However, a small business such as a café, will need to establish such brand loyalty by creating relationships with their messaging. They need to sell a lot of coffee to reach the sale of one laptop, therefore they need their customers to keep coming back. In both situations, brand loyalty is desirable, but one business encourages this mainly through its practical product and the other through the atmosphere of its business. As such, they need different styles of B2C business communication. Formats and wording may vary, but at the heart of it, the reasons for sending out a distinct set of messages are very similar.
B2B business communication should aim to establish and foster long-term relationships with ‘partners’ rather than ‘clients’.
The corporate world is all about connections. Often, who you know is more useful than what you know – for better or for worse. This means that business communication needs to be adapted in a B2B context. The messages our brands send out will be different between CEO and CEO than between Sales and Customers.
Therefore, our ‘messaging’ – the brand values and personality that we portray – will need to incorporate different words. In branding, the small things matter, but it is often easier to work at scale than on a smaller level.
Think about driving a car. It’s easier to drive at high speeds or with cruise control, but at lower speeds, your clutch control needs to be better, gear changes more frequent, and generally you need to have more precise control. A similar principle applies to business communication in branding – precision is needed because different words mean different things to different people.
However, it’s important to stress that it’s worth the detail. The result thar excellent business communication brings will only ever benefit your business. Because, when done correctly, appropriate messaging brings and retains customers, and therefore revenue.
It’s also worth considering the issue of objections. Anybody who has ever run a business will have come across the familiar ‘serial complainant’, but there are times where things simply do go wrong, and you will need to handle complaints. By identifying common objections and developing targeted responses, you’ll have a much better chance of retaining customers.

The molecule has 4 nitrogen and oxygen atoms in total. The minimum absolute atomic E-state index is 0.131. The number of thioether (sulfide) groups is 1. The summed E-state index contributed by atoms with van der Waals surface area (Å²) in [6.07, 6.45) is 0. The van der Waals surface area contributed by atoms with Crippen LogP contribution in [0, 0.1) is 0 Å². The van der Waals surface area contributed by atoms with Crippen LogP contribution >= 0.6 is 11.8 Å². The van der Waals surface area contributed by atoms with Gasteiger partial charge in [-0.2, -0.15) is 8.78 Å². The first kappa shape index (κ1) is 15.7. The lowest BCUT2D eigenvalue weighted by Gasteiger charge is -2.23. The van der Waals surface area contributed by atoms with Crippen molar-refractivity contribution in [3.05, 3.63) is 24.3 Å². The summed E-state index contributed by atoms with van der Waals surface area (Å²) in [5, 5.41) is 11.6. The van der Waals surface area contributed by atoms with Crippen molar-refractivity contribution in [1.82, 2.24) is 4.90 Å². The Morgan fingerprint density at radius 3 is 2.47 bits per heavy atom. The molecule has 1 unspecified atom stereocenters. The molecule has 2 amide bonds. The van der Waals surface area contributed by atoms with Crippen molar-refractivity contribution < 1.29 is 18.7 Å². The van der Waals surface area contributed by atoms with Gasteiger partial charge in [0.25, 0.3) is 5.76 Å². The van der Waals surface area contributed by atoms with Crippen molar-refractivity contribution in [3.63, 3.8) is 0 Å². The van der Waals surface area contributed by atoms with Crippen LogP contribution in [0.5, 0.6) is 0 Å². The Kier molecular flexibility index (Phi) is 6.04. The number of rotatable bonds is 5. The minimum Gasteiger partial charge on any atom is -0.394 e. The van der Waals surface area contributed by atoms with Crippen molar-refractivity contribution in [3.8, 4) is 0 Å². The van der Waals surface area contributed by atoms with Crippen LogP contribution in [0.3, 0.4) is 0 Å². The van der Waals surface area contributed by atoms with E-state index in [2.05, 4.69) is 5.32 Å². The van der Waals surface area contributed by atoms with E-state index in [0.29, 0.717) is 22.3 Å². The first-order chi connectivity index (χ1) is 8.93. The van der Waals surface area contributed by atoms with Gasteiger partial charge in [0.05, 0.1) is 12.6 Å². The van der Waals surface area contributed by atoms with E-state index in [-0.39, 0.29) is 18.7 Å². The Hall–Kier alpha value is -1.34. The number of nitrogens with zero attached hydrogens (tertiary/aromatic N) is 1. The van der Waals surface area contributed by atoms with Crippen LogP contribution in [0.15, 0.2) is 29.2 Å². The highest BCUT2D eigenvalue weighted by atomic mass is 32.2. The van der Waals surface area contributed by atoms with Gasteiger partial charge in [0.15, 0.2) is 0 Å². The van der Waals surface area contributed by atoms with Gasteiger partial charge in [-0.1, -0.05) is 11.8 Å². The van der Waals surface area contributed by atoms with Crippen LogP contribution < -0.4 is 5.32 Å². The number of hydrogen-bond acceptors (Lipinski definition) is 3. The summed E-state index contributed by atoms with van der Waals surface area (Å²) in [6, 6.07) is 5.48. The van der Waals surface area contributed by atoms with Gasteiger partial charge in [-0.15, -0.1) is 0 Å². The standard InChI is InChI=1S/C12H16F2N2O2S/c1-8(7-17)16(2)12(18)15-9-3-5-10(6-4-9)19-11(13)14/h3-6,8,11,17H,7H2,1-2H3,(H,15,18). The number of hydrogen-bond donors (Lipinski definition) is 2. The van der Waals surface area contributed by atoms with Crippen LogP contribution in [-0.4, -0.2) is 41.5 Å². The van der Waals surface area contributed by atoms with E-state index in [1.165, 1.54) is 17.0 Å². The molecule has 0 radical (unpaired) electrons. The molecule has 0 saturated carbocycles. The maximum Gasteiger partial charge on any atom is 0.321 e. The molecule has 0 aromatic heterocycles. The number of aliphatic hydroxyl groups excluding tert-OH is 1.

But do words work on their own? What other aspects of branding come into play to create effective business communication?
In branding, things never work alone. At Bridge Studios, we understand the need for clarity and direction in your branding and messaging. Business communication, and communication in general, will break down where people, or indeed different aspects of your brand, are not on the same page.
We have targeted experience working with NGOs, tech start-ups and small to medium-sized businesses looking to climb the business ladder. In each case, messaging is key. The aura and ideals that an NGO portrays should be designed to spark emotion. Small to medium-sized businesses seeking growth must differentiate themselves from the market by making their feature – benefit – value framework clear. Tech isn’t a straightforward industry, so we have to make complex things easier.
With business communication, we can end up with loose ends - times where you simply feel like shouting ‘how do I get my message to stick?’. But creativity always flows together, so don’t wait to level up. Workshop with us and discover how to successfully portray your values today.
Written by Sam Hudspith - Bridge Studio content writer